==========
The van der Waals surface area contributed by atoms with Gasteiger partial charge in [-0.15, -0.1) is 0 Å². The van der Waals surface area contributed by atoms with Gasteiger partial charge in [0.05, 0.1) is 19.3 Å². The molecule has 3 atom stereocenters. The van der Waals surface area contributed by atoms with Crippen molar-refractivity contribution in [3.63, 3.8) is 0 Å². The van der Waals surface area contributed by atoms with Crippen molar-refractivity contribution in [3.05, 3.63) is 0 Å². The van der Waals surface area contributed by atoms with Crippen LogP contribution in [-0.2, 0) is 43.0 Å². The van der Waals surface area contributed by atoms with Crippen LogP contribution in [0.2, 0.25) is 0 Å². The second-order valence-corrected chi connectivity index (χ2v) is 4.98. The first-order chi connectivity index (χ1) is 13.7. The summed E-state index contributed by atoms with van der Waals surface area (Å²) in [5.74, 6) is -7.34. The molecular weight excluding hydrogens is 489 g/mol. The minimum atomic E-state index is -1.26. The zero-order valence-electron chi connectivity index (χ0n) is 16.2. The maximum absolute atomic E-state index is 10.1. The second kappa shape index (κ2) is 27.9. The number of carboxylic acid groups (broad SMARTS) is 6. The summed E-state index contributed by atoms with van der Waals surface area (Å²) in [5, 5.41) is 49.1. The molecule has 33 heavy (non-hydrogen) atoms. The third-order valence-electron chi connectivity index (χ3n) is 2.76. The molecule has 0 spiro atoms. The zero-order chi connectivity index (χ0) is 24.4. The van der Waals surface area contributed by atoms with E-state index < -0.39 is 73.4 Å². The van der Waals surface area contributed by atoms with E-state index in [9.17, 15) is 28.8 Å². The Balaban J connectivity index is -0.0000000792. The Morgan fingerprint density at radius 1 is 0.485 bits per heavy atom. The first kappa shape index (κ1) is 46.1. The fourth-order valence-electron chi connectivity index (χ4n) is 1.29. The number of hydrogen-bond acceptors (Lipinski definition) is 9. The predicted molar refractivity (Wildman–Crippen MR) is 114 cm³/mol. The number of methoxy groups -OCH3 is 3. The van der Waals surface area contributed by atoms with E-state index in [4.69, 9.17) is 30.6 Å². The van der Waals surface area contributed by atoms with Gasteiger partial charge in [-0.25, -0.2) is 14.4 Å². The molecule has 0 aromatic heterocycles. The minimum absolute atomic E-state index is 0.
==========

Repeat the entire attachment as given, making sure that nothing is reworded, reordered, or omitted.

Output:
The van der Waals surface area contributed by atoms with Gasteiger partial charge in [-0.15, -0.1) is 0 Å². The van der Waals surface area contributed by atoms with Gasteiger partial charge in [0.05, 0.1) is 19.3 Å². The molecule has 3 atom stereocenters. The van der Waals surface area contributed by atoms with Crippen molar-refractivity contribution in [3.63, 3.8) is 0 Å². The van der Waals surface area contributed by atoms with Crippen molar-refractivity contribution in [3.05, 3.63) is 0 Å². The van der Waals surface area contributed by atoms with Crippen LogP contribution in [-0.2, 0) is 43.0 Å². The van der Waals surface area contributed by atoms with Crippen LogP contribution in [0.2, 0.25) is 0 Å². The second-order valence-corrected chi connectivity index (χ2v) is 4.98. The first-order chi connectivity index (χ1) is 13.7. The summed E-state index contributed by atoms with van der Waals surface area (Å²) in [5.74, 6) is -7.34. The molecular weight excluding hydrogens is 489 g/mol. The minimum atomic E-state index is -1.26. The zero-order valence-electron chi connectivity index (χ0n) is 16.2. The maximum absolute atomic E-state index is 10.1. The second kappa shape index (κ2) is 27.9. The number of carboxylic acid groups (broad SMARTS) is 6. The summed E-state index contributed by atoms with van der Waals surface area (Å²) in [5, 5.41) is 49.1. The molecule has 33 heavy (non-hydrogen) atoms. The third-order valence-electron chi connectivity index (χ3n) is 2.76. The molecule has 0 spiro atoms. The zero-order chi connectivity index (χ0) is 24.4. The van der Waals surface area contributed by atoms with E-state index < -0.39 is 73.4 Å². The van der Waals surface area contributed by atoms with E-state index in [9.17, 15) is 28.8 Å². The Balaban J connectivity index is -0.0000000792. The Morgan fingerprint density at radius 1 is 0.485 bits per heavy atom. The first kappa shape index (κ1) is 46.1. The fourth-order valence-electron chi connectivity index (χ4n) is 1.29. The number of hydrogen-bond acceptors (Lipinski definition) is 9. The predicted molar refractivity (Wildman–Crippen MR) is 114 cm³/mol. The number of methoxy groups -OCH3 is 3. The van der Waals surface area contributed by atoms with E-state index in [4.69, 9.17) is 30.6 Å². The van der Waals surface area contributed by atoms with Gasteiger partial charge in [-0.25, -0.2) is 14.4 Å². The molecule has 0 aromatic heterocycles. The minimum absolute atomic E-state index is 0.